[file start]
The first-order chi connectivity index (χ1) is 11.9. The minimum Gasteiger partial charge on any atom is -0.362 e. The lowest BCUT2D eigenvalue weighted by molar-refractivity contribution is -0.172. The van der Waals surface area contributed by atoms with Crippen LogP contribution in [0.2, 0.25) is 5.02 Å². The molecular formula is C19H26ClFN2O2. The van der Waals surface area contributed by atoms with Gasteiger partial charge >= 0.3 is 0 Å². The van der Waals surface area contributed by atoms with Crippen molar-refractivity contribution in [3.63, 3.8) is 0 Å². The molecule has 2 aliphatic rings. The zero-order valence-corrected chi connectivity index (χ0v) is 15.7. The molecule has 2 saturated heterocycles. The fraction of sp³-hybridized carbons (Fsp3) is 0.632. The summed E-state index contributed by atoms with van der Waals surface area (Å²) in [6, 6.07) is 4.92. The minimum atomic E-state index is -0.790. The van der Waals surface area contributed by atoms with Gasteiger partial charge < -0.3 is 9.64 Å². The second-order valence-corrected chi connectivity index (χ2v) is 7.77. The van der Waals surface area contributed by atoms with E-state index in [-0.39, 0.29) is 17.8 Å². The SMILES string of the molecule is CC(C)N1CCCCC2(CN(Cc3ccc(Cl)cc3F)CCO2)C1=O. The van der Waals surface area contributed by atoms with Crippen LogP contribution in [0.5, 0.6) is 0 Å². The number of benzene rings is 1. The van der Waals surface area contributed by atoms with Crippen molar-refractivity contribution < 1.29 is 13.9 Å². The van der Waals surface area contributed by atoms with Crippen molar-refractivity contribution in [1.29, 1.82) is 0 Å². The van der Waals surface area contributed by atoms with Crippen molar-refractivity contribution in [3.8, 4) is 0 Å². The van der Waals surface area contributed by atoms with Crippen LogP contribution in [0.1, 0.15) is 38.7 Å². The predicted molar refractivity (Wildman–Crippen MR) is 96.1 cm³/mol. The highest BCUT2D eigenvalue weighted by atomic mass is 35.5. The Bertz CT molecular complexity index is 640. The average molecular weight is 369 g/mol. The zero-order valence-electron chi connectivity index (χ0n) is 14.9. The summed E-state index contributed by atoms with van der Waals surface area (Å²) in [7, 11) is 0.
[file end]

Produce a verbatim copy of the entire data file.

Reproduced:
The first-order chi connectivity index (χ1) is 11.9. The minimum Gasteiger partial charge on any atom is -0.362 e. The lowest BCUT2D eigenvalue weighted by molar-refractivity contribution is -0.172. The van der Waals surface area contributed by atoms with Crippen LogP contribution in [0.2, 0.25) is 5.02 Å². The molecular formula is C19H26ClFN2O2. The van der Waals surface area contributed by atoms with Gasteiger partial charge >= 0.3 is 0 Å². The van der Waals surface area contributed by atoms with Crippen molar-refractivity contribution in [3.63, 3.8) is 0 Å². The molecule has 2 aliphatic rings. The zero-order valence-corrected chi connectivity index (χ0v) is 15.7. The molecule has 2 saturated heterocycles. The fraction of sp³-hybridized carbons (Fsp3) is 0.632. The summed E-state index contributed by atoms with van der Waals surface area (Å²) in [6, 6.07) is 4.92. The minimum atomic E-state index is -0.790. The van der Waals surface area contributed by atoms with Gasteiger partial charge < -0.3 is 9.64 Å². The second-order valence-corrected chi connectivity index (χ2v) is 7.77. The van der Waals surface area contributed by atoms with E-state index in [-0.39, 0.29) is 17.8 Å². The SMILES string of the molecule is CC(C)N1CCCCC2(CN(Cc3ccc(Cl)cc3F)CCO2)C1=O. The van der Waals surface area contributed by atoms with Crippen LogP contribution in [0.5, 0.6) is 0 Å². The number of benzene rings is 1. The van der Waals surface area contributed by atoms with Crippen molar-refractivity contribution < 1.29 is 13.9 Å². The van der Waals surface area contributed by atoms with Crippen molar-refractivity contribution in [1.29, 1.82) is 0 Å². The van der Waals surface area contributed by atoms with Crippen molar-refractivity contribution in [3.8, 4) is 0 Å². The van der Waals surface area contributed by atoms with Crippen LogP contribution in [0.1, 0.15) is 38.7 Å². The predicted molar refractivity (Wildman–Crippen MR) is 96.1 cm³/mol. The highest BCUT2D eigenvalue weighted by atomic mass is 35.5. The Bertz CT molecular complexity index is 640. The average molecular weight is 369 g/mol. The zero-order valence-electron chi connectivity index (χ0n) is 14.9. The summed E-state index contributed by atoms with van der Waals surface area (Å²) in [7, 11) is 0.